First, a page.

## You are here

# 10 essential things you should learn about Microsoft Excel

If you want to learn Excel, this lesson covers **ten important things that you need to know** if you are going to use Excel effectively. Even if you've been using Excel for a while, check out each of the individual lessons below to make sure you have the basics covered - and maybe learn something new along the way. If you have any questions about any of the lessons, you can leave a comment at the bottom of this page, or at the bottom of the individual lesson.

Note that each of these lessons will open in a new tab so you can come back to this page easily when you've finished one of the lessons.

If you're learning Excel, formulas are where the real magic begins. Formulas allow you to perform calculations on data in your spreadsheet. Simple Excel formulas allow you to add up, subtract, multiply, divide and average one or more numbers in your spreadsheet. Complicated formulas allow you to calculate just about anything you like.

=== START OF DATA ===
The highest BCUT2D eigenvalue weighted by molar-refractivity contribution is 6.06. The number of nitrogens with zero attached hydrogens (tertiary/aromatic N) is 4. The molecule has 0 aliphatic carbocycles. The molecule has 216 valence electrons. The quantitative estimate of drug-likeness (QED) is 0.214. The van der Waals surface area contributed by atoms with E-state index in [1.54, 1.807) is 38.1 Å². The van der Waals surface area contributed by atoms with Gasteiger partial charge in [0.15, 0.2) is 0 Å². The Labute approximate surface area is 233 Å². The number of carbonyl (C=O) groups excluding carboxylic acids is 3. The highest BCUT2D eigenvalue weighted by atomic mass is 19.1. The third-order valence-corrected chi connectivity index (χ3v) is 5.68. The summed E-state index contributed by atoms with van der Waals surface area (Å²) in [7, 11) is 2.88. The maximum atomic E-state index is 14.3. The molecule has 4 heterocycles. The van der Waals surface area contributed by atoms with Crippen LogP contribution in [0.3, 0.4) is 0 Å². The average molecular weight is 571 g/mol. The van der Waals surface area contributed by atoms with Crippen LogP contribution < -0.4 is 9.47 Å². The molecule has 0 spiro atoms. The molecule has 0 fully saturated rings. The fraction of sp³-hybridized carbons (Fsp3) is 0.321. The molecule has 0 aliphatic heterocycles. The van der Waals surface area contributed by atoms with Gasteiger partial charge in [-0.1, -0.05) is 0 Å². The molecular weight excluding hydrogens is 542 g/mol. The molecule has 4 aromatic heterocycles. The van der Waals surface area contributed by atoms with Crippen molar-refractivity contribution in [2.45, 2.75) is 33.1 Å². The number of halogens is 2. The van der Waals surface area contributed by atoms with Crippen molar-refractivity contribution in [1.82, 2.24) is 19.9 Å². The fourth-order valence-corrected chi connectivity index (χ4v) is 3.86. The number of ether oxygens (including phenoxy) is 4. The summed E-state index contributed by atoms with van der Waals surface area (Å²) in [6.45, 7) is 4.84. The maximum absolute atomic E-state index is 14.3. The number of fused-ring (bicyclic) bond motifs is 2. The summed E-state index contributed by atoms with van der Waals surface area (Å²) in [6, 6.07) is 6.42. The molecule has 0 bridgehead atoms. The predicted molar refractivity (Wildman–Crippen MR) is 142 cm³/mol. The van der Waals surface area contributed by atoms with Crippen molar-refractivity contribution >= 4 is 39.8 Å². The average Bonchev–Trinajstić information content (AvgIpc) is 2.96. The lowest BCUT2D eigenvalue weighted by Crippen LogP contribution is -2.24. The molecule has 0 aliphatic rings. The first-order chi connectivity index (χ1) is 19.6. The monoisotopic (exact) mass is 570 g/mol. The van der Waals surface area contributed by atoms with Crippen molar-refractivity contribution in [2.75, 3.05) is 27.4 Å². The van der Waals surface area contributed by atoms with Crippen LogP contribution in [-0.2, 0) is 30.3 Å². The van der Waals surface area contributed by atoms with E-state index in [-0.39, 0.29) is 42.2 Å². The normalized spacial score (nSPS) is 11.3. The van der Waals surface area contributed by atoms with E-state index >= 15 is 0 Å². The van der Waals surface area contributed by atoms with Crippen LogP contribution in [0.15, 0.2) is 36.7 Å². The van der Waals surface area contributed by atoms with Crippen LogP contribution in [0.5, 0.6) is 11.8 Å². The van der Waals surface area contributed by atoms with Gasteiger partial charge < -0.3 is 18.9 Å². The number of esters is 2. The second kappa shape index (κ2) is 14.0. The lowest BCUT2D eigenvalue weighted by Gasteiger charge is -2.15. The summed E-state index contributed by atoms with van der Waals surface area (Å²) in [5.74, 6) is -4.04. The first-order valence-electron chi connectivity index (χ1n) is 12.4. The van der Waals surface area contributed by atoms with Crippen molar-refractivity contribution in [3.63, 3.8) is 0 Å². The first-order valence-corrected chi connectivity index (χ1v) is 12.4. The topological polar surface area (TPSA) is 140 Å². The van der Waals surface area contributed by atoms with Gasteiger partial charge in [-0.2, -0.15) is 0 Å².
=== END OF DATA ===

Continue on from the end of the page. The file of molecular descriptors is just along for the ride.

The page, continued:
This lesson introduces you to formulas in Excel, and teaches you what you'll need to know if you are to use Excel successfully.

Adding up numbers is something most Excel users do every day. There are a number of ways to do this in Excel, and some of them are more efficient than others.

In this lesson you'll learn how to use the SUM function, as well as some handy tips for adding up columns, rows and tables of numbers lightning fast - which means you'll save time.